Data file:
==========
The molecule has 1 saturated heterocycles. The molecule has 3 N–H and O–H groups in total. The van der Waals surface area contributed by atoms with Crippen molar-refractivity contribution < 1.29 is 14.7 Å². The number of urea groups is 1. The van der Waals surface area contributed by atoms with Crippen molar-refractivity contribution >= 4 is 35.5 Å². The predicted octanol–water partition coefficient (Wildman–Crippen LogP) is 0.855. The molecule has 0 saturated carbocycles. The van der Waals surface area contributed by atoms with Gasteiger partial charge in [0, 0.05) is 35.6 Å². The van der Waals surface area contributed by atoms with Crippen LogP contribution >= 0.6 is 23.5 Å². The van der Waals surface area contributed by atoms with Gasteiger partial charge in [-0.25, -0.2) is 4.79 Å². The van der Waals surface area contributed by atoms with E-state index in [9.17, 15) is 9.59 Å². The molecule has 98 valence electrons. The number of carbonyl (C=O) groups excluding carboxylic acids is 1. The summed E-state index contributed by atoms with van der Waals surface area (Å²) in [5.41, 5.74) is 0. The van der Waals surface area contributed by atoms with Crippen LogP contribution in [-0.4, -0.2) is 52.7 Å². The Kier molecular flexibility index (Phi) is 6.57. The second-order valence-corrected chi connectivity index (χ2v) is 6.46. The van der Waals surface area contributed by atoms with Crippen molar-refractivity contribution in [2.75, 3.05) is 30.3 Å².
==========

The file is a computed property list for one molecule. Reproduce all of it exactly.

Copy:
The molecule has 1 saturated heterocycles. The molecule has 3 N–H and O–H groups in total. The van der Waals surface area contributed by atoms with Crippen molar-refractivity contribution < 1.29 is 14.7 Å². The number of urea groups is 1. The van der Waals surface area contributed by atoms with Crippen molar-refractivity contribution >= 4 is 35.5 Å². The predicted octanol–water partition coefficient (Wildman–Crippen LogP) is 0.855. The molecule has 0 saturated carbocycles. The van der Waals surface area contributed by atoms with Gasteiger partial charge in [0, 0.05) is 35.6 Å². The van der Waals surface area contributed by atoms with Crippen LogP contribution >= 0.6 is 23.5 Å². The van der Waals surface area contributed by atoms with Gasteiger partial charge in [-0.25, -0.2) is 4.79 Å². The van der Waals surface area contributed by atoms with E-state index in [9.17, 15) is 9.59 Å². The molecule has 98 valence electrons. The number of carbonyl (C=O) groups excluding carboxylic acids is 1. The summed E-state index contributed by atoms with van der Waals surface area (Å²) in [5.41, 5.74) is 0. The van der Waals surface area contributed by atoms with Crippen LogP contribution in [-0.4, -0.2) is 52.7 Å². The Kier molecular flexibility index (Phi) is 6.57. The second-order valence-corrected chi connectivity index (χ2v) is 6.46. The van der Waals surface area contributed by atoms with Crippen molar-refractivity contribution in [2.75, 3.05) is 30.3 Å².